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Hyperbaric Oxygen Therapy Treatment from a Therapeutic Perspective


1. Hyperbaric oxygen therapy from the perspective of clinical research and treatment


Hyperbaric oxygen therapy treatment has broad beneficial molecular effects in neurological diseases, underscoring the exciting therapeutic potential of this treatment. Hyperbaric oxygen therapy treatment from a therapeutic perspective in human clinical studies focusing on neurological disorders.


2. The effect of hyperbaric oxygen therapy on autism spectrum disorder


ASD is a group of developmental disorders characterized by inhibition of social behavior and anxiety, among other symptoms. Interestingly, some of the molecular abnormalities exhibited by ASD, such as mitochondrial dysfunction, white matter changes, and hypoperfusion, have been associated with dysfunctions potentially treatable by hyperbaric oxygen therapy. Therefore, hyperbaric oxygen therapy treatment is expected to improve some symptoms of ASD.


A different study by Rossignol et al. The efficacy of two different hyperbaric oxygen therapy protocols was examined: 1.5 ATA with 100% oxygen or 1.3 ATA with 24% oxygen. Inflammation, as measured by reduced levels of C-reactive protein expression and improvements in clinical aspects, including speech and cognitive awareness, was reduced in both groups compared to before treatment. We note that this study was an open-label trial in which subjects were not randomly assigned to their groups. Three additional studies found that clinical and behavioral improvements after HBO therapy included social and cognitive improvements. Unfortunately, these studies did not have a control group, complicating interpretation of the results.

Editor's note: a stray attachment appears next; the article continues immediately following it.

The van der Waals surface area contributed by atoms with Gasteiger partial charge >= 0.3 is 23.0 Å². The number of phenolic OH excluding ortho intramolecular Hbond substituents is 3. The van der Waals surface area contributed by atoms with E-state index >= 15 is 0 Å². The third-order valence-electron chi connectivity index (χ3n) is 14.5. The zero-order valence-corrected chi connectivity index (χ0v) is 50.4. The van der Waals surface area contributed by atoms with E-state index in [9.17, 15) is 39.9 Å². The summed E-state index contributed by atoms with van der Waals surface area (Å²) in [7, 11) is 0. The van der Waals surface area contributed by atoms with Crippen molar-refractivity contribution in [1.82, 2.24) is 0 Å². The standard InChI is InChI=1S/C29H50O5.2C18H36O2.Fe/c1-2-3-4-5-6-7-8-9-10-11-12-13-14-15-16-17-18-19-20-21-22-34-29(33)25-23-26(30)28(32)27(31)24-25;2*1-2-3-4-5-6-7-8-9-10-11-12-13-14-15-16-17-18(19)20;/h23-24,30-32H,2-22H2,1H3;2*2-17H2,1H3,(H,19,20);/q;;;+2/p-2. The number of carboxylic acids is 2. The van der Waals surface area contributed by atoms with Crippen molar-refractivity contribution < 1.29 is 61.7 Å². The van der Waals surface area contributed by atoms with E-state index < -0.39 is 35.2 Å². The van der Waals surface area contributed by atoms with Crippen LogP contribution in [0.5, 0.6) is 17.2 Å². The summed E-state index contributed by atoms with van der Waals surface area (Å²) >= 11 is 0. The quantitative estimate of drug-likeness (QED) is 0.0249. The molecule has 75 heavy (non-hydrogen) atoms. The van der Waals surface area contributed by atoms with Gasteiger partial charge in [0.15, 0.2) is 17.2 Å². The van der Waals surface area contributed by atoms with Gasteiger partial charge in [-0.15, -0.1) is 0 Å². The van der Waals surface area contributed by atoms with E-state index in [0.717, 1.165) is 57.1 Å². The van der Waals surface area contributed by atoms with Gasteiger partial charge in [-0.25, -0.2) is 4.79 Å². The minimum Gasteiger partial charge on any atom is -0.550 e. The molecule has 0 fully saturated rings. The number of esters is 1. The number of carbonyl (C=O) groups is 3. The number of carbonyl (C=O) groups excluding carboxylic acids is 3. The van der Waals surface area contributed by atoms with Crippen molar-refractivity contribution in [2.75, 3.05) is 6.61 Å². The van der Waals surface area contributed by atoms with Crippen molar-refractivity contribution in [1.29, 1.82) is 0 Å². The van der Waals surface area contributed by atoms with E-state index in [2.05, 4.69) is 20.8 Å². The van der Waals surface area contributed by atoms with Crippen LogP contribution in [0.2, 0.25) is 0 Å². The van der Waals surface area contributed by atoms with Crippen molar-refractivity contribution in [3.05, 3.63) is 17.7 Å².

Furthermore, several studies investigating hyperbaric oxygen therapy treatment in the context of ASD have found no major improvements in the aforementioned aspects. In a study conducted by Granpeesheh et al., human ASD subjects were divided into two groups: one group received 1.3 ATA in 24% oxygen, and the other was a sham group that received an ATA room air (21% oxygen). Although clinician and parent ratings did not match on several behavioral tests, no significant differences were found between the two groups in most aspects. We note that in several studies of hyperbaric oxygen therapy treatment, the use of slightly elevated pressures was observed to constitute some form of treatment; therefore, its use as treatment in the control group may pose a problem.


studied the effects of hyperbaric oxygen therapy treatment in a mouse model of fragile X syndrome, a disorder closely associated with ASD, and found improvements in social and anxiety-like behaviors. Since ASD is a sizable spectrum, we believe that more fine-tuned research is needed in this area, focusing on specific groups on the spectrum that may have similar etiologies. In particular, ASD subpopulations known to have mitochondrial dysfunction represent 5% of the overall ASD population and share certain clinical and molecular features. This makes them prime candidates for such studies, in large part because hyperbaric oxygen therapy has been shown to have a positive effect on mitochondrial activity.


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